Then there was the problem of stars. Lillian Gish wired DeMille to say that she had been told he was interested in her: have YOU A representative here in new YORK THAT I COULD TALK WITH OR COULD YOU WIRE ME ABOUT ANY PLANS YOU MIGHT HAVE AFFECTING MY FUTURE WHICH IS STILL UNSETTLED?
DeMille responded with a flurry of telegrams: I WOULD LIKE VERY MUCH TO HAVE YOU AS A MEMBER OF MY NEW COMPANY AS I BELIEVE I CAN DO MORE FOR YOU THAN ANYONE AT present IN the field. He told his New York man to “call upon Gish immediately, tell her I would like [to] make four pictures a year with her that I will personally supervise and in which she would be starred. Or possibly three starring pictures and have her appear in one of my personally directed productions each year. . . .
If she mentions [Gish’s lover, the drama critic] George Jean Nathan you can say that I have the highest regard for Mr. Nathan and would be glad to associate him in some way with her pictures. That at the same time if she is to have the benefit of my direction and supervision naturally the choice of stories and matters of that sort must be left in my hands.”
DeMille’s agent reported back that three or four companies were bidding for Gish’s services, for what he thought was a minimum of $5,000 a week, and she wanted a definite offer. A couple of days later, he asked DeMille, “would you take Nathan if signing Gish depended on it?” The negotiations with Gish went no further; she signed with MGM. That wasn’t the only disappointment. DeMille was anxious to sign the silk hat comedian Raymond Griffith, and was willing to trade Bebe Daniels, with whom he had worked out a contract memo. But Daniels changed her mind about working for DeMille because her boyfriend was going to be working in the East and she wanted to follow him there. This left DeMille with nothing to offer of comparable value for Griffith.
On July 27, 1948, DeMille had attended the funeral of the largely forgotten, alcoholic D. W. Griffith. Lillian Gish remembered that only six people came to the funeral home the night before the funeral; one was DeMille, another was John Ford. For the funeral itself, where there were sure to be cameras, there was a crowd.
Sitting there, DeMille must have thought about the meaning of Griffith’s life, and the circumstances of his death, about roads not taken, and why he, alone of all the directors of his generation, maintained a preeminent position in the industry.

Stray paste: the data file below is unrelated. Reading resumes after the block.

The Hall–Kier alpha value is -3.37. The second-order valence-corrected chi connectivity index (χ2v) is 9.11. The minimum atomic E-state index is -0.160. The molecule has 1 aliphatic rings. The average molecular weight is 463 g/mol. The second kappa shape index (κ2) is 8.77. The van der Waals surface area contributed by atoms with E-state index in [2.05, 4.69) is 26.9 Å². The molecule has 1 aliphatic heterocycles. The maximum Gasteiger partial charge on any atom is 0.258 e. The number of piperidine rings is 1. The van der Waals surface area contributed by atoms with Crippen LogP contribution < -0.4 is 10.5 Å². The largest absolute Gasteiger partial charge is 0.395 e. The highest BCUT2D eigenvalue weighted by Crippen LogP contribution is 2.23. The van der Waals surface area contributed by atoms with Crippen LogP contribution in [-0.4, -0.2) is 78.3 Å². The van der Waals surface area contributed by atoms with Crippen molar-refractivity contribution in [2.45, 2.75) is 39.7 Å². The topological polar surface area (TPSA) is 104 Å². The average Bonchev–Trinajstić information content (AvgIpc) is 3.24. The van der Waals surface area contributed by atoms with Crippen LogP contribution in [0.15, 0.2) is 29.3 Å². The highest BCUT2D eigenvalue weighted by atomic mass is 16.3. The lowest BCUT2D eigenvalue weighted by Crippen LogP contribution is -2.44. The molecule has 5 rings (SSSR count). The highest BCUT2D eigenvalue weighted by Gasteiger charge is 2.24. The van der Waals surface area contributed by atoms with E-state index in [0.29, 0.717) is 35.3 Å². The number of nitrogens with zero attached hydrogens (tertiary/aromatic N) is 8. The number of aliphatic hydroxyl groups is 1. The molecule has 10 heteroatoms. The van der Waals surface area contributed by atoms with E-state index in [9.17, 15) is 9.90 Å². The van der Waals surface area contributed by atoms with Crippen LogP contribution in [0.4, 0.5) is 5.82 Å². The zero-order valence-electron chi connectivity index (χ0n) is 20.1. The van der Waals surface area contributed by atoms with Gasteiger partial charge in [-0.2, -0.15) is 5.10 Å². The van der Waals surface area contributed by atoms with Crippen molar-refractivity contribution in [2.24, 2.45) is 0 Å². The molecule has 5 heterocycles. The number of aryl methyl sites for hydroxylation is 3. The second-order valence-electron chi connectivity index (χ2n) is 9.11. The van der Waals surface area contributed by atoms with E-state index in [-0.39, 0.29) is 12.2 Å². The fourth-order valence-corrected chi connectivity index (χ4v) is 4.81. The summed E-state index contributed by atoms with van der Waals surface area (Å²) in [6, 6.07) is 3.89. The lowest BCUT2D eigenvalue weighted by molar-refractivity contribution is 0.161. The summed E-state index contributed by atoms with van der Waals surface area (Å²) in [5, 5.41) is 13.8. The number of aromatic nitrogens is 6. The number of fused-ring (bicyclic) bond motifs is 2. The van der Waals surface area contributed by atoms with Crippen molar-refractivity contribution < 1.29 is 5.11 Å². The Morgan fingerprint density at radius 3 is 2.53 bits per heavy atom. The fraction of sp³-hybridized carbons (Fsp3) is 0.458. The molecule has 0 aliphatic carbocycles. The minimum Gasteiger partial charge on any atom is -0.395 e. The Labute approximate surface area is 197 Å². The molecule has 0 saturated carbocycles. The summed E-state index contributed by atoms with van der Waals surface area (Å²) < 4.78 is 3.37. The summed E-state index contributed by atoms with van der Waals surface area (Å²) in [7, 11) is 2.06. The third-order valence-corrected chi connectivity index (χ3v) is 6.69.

Martin Scorsese once wrote that what moved him about DeMille was his sense of wonder. “DeMille presented such a sumptuous fantasy that if you saw his movies as a child, they stuck with you for life. The marvelous superseded the sacred. What I remember most are the tableaux vivants, the colors, the dreamlike quality of the imagery, and of course the special effects. . . .
“DeMille’s legacy is . . . putting on a giant show for people who were working class people, who don’t have much money to go and see a film in a theater. They are told it’s a spectacle and they really do see a spectacle. He wouldn’t let the audience down at all, and it always paid off in that beautiful flow of poetic and dream-like images.”
Alone among the survivors of a bygone era, DeMille persisted in constructing vast pieces of silent music: Pre-Raphaelite, pre-Freudian images that rendered dialogue irrelevant. His silent films have maintained DeMille’s reputation as a great director by those lucky enough to see them, and the enormous spectacles have kept his name alive for audiences more than fifty years after his death. Years after DeMille’s death, Gloria Swanson visited Palm Springs, where William Holden was living. Holden was in Africa, so Swanson left a note for him on a toilet seat.
“Dear Joe,” [his character’s name in Sunset Boulevard]
I’m leaving this note where I know you’ll find it.
“Where is Max? Where is DeMille? Where is Hedda? Where has everybody gone?
“Love, Norma Desmond.”
Once, when DeMille’s granddaughter Cecilia was a little girl, she asked him what he did for a living. He thought about it for a moment, then smiled. “I tell stories,” he said.